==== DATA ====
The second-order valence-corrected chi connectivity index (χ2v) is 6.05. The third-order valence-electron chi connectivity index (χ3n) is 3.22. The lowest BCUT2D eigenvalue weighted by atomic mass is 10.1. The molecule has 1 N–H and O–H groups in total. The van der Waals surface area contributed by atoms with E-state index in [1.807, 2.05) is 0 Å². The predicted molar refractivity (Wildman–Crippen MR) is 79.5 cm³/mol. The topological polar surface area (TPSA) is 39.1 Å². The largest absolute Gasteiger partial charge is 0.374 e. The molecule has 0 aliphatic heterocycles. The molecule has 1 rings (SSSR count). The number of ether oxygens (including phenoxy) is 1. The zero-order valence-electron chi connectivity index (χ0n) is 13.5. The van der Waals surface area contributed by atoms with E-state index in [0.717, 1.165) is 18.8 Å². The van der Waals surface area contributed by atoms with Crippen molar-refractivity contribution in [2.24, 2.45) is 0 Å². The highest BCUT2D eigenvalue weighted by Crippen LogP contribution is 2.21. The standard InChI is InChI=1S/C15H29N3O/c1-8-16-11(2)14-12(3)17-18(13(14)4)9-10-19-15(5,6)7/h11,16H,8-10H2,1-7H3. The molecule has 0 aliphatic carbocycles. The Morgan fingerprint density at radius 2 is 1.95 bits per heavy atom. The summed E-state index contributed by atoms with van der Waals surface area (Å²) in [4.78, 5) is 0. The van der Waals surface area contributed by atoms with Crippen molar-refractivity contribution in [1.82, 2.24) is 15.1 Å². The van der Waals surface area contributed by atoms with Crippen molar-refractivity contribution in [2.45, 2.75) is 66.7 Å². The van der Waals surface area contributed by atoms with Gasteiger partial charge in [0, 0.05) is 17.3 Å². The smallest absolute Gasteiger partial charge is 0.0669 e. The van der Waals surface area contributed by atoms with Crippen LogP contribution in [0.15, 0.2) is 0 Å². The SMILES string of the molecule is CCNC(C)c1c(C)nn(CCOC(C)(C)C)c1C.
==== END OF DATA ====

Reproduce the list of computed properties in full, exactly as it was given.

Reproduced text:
The second-order valence-corrected chi connectivity index (χ2v) is 6.05. The third-order valence-electron chi connectivity index (χ3n) is 3.22. The lowest BCUT2D eigenvalue weighted by atomic mass is 10.1. The molecule has 1 N–H and O–H groups in total. The van der Waals surface area contributed by atoms with E-state index in [1.807, 2.05) is 0 Å². The predicted molar refractivity (Wildman–Crippen MR) is 79.5 cm³/mol. The topological polar surface area (TPSA) is 39.1 Å². The largest absolute Gasteiger partial charge is 0.374 e. The molecule has 0 aliphatic heterocycles. The molecule has 1 rings (SSSR count). The number of ether oxygens (including phenoxy) is 1. The zero-order valence-electron chi connectivity index (χ0n) is 13.5. The van der Waals surface area contributed by atoms with E-state index in [0.717, 1.165) is 18.8 Å². The van der Waals surface area contributed by atoms with Crippen molar-refractivity contribution in [2.24, 2.45) is 0 Å². The highest BCUT2D eigenvalue weighted by Crippen LogP contribution is 2.21. The standard InChI is InChI=1S/C15H29N3O/c1-8-16-11(2)14-12(3)17-18(13(14)4)9-10-19-15(5,6)7/h11,16H,8-10H2,1-7H3. The molecule has 0 aliphatic carbocycles. The Morgan fingerprint density at radius 2 is 1.95 bits per heavy atom. The summed E-state index contributed by atoms with van der Waals surface area (Å²) in [4.78, 5) is 0. The van der Waals surface area contributed by atoms with Crippen molar-refractivity contribution in [1.82, 2.24) is 15.1 Å². The van der Waals surface area contributed by atoms with Crippen molar-refractivity contribution in [2.45, 2.75) is 66.7 Å². The van der Waals surface area contributed by atoms with Gasteiger partial charge in [0, 0.05) is 17.3 Å². The smallest absolute Gasteiger partial charge is 0.0669 e. The van der Waals surface area contributed by atoms with Crippen LogP contribution in [0.15, 0.2) is 0 Å². The SMILES string of the molecule is CCNC(C)c1c(C)nn(CCOC(C)(C)C)c1C.